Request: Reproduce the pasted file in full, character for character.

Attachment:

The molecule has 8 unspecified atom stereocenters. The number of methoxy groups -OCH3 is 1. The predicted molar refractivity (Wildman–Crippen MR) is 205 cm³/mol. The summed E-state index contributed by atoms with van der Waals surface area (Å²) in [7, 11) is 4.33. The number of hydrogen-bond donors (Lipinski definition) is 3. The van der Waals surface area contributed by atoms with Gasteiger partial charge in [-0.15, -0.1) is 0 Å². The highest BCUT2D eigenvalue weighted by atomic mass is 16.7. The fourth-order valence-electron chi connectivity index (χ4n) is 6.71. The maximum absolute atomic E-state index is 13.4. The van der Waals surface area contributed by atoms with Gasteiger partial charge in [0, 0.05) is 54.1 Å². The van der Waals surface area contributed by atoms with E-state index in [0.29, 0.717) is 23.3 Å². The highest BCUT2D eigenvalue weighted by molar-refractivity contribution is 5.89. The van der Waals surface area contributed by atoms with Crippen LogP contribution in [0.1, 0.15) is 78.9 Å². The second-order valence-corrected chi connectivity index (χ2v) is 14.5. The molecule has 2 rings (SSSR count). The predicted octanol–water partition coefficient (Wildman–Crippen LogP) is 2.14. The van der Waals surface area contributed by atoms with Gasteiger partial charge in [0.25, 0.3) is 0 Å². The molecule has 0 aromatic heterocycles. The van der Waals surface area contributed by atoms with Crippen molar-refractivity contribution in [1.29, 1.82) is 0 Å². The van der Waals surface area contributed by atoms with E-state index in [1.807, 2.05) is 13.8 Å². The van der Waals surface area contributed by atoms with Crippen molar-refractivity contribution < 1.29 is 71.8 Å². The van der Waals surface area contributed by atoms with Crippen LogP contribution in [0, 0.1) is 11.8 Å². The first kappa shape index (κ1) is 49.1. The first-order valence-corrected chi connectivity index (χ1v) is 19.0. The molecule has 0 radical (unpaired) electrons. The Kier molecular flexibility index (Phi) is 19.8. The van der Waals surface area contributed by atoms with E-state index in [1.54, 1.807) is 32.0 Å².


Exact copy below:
The molecule has 8 unspecified atom stereocenters. The number of methoxy groups -OCH3 is 1. The predicted molar refractivity (Wildman–Crippen MR) is 205 cm³/mol. The summed E-state index contributed by atoms with van der Waals surface area (Å²) in [7, 11) is 4.33. The number of hydrogen-bond donors (Lipinski definition) is 3. The van der Waals surface area contributed by atoms with Gasteiger partial charge in [-0.15, -0.1) is 0 Å². The highest BCUT2D eigenvalue weighted by atomic mass is 16.7. The fourth-order valence-electron chi connectivity index (χ4n) is 6.71. The maximum absolute atomic E-state index is 13.4. The van der Waals surface area contributed by atoms with Gasteiger partial charge in [0, 0.05) is 54.1 Å². The van der Waals surface area contributed by atoms with E-state index in [0.29, 0.717) is 23.3 Å². The highest BCUT2D eigenvalue weighted by molar-refractivity contribution is 5.89. The van der Waals surface area contributed by atoms with Crippen LogP contribution in [0.1, 0.15) is 78.9 Å². The second-order valence-corrected chi connectivity index (χ2v) is 14.5. The molecule has 2 rings (SSSR count). The predicted octanol–water partition coefficient (Wildman–Crippen LogP) is 2.14. The van der Waals surface area contributed by atoms with Gasteiger partial charge in [0.25, 0.3) is 0 Å². The molecule has 0 aromatic heterocycles. The van der Waals surface area contributed by atoms with Crippen molar-refractivity contribution in [1.29, 1.82) is 0 Å². The van der Waals surface area contributed by atoms with E-state index in [1.807, 2.05) is 13.8 Å². The van der Waals surface area contributed by atoms with Crippen molar-refractivity contribution < 1.29 is 71.8 Å². The van der Waals surface area contributed by atoms with Crippen LogP contribution in [0, 0.1) is 11.8 Å². The first kappa shape index (κ1) is 49.1. The first-order valence-corrected chi connectivity index (χ1v) is 19.0. The molecule has 0 radical (unpaired) electrons. The Kier molecular flexibility index (Phi) is 19.8. The van der Waals surface area contributed by atoms with E-state index in [1.54, 1.807) is 32.0 Å².